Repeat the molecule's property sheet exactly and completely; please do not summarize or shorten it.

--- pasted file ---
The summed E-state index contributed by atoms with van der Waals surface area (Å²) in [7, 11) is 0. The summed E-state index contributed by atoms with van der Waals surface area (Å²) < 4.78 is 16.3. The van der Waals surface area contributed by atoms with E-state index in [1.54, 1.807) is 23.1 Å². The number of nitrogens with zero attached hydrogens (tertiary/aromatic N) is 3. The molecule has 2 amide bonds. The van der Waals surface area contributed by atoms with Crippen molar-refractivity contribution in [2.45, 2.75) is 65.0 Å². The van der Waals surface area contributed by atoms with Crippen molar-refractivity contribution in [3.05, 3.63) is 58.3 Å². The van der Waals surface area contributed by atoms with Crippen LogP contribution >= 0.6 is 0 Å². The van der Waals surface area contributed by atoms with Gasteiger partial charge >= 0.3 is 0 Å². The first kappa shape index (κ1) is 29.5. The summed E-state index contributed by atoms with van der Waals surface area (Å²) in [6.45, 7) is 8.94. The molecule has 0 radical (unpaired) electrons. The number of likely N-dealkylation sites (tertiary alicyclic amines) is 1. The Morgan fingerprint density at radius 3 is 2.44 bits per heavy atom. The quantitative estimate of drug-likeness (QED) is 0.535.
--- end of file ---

The summed E-state index contributed by atoms with van der Waals surface area (Å²) in [7, 11) is 0. The summed E-state index contributed by atoms with van der Waals surface area (Å²) < 4.78 is 16.3. The van der Waals surface area contributed by atoms with E-state index in [1.54, 1.807) is 23.1 Å². The number of nitrogens with zero attached hydrogens (tertiary/aromatic N) is 3. The molecule has 2 amide bonds. The van der Waals surface area contributed by atoms with Crippen molar-refractivity contribution in [2.45, 2.75) is 65.0 Å². The van der Waals surface area contributed by atoms with Crippen molar-refractivity contribution in [3.05, 3.63) is 58.3 Å². The van der Waals surface area contributed by atoms with Crippen LogP contribution >= 0.6 is 0 Å². The van der Waals surface area contributed by atoms with Gasteiger partial charge >= 0.3 is 0 Å². The first kappa shape index (κ1) is 29.5. The summed E-state index contributed by atoms with van der Waals surface area (Å²) in [6.45, 7) is 8.94. The molecule has 0 radical (unpaired) electrons. The number of likely N-dealkylation sites (tertiary alicyclic amines) is 1. The Morgan fingerprint density at radius 3 is 2.44 bits per heavy atom. The quantitative estimate of drug-likeness (QED) is 0.535.